Human Computer Interaction

The human-computer interaction in multisensing platforms has recently become an area of increasing interest. As a larger diversity of sensors find their way onto industrial applications as well as consumer-related domains, methods of interpreting the results from these sensors in a human friendly manner are necessary for effective and efficient operation. The communication between human and computer is a two-way process that should consider interpretation of sensor results to the human and interpretation of information from the human user to the machine. Furthermore, many more applications are considering contexts in which nonexperts may be involved; consequently, the interaction should be designed to facilitate these requirements.

The increase in sensing ability has created a particular challenge to the problem of human-computer interaction and specifically the communication process. As sensing technologies have extended our ability to perceive our environment, for example infrared, sonar, tactile and chemical sensors, there still needs to apply a method of translation from the "new" information from these complex sensors to the human perceptual domain. According to Siegel [18], this challenge has reshaped the sense-think-act paradigm generally accepted for sensing systems in robotic systems to include "communicate" as one of the essential components to robotic platforms.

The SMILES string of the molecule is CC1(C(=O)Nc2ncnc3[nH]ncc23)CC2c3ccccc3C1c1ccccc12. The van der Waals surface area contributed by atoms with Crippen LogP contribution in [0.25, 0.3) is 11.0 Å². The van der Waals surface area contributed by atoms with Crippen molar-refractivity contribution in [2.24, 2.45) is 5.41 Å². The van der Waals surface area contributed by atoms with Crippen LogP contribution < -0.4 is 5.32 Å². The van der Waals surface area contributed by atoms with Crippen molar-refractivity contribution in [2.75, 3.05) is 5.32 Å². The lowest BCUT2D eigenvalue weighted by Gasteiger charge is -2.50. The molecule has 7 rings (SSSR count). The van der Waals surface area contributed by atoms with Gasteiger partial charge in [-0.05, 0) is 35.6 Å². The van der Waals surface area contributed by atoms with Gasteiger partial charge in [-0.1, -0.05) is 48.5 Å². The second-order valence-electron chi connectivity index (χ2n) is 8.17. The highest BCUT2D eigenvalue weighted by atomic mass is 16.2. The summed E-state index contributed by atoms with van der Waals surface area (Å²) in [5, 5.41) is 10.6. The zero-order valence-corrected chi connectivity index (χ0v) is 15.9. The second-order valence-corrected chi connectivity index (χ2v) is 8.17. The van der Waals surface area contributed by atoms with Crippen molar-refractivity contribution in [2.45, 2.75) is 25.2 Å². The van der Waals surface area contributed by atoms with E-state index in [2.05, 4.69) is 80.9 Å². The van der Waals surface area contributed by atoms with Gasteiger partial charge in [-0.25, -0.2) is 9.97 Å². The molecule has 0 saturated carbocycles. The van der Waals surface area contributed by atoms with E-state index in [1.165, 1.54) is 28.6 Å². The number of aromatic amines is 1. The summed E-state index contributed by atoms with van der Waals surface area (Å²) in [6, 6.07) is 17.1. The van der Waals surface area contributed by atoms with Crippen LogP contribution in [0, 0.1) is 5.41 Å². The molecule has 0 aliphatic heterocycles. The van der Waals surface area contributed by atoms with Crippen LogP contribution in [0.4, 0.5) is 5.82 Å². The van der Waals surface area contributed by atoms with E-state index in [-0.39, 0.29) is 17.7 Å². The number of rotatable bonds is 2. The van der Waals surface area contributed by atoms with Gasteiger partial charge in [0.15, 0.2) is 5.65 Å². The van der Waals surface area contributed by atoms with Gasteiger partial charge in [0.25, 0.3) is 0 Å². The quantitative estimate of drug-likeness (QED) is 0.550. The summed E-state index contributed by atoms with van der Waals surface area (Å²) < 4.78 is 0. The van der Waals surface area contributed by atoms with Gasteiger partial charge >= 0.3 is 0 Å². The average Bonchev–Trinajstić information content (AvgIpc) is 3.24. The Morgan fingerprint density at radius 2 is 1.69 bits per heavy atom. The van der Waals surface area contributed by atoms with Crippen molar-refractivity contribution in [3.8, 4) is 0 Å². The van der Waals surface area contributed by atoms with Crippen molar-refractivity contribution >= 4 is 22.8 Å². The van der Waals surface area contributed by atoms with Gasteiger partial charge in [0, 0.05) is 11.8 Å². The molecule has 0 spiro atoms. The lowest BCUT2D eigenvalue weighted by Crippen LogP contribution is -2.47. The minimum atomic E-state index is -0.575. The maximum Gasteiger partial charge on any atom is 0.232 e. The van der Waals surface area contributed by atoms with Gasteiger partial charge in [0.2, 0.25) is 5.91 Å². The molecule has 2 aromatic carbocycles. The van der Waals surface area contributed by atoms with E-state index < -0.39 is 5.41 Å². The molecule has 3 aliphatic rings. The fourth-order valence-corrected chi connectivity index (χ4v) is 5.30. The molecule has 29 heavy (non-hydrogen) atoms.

The problem is to determine a means to convey information arising from sensors with more acute perception or even no counterpart in the human sensing apparatus. In some sensing systems, using scaling techniques may function as a method to translate the incoming sensor data into the human perceptual domain. For example, ultrasonic sounds can be scaled to lower frequencies and thus become detectable by the human ear. Other techniques may translate the results from one kind of sensor to another, such as using vision and color perception to view odor maps in which different colors represent various concentrations of the same odor. As the types of available sensor technologies change so do the kinds of human-machine interfaces. A new generation of interfaces is beginning to emerge that considers more advanced levels of communication, such as language and facial and body expressions, as a means of interacting with humans. Sometimes emerging technologies may require artificial sensing systems to perform higher levels of data processing, which may include categorization, conceptualization, and generalization and abstraction.

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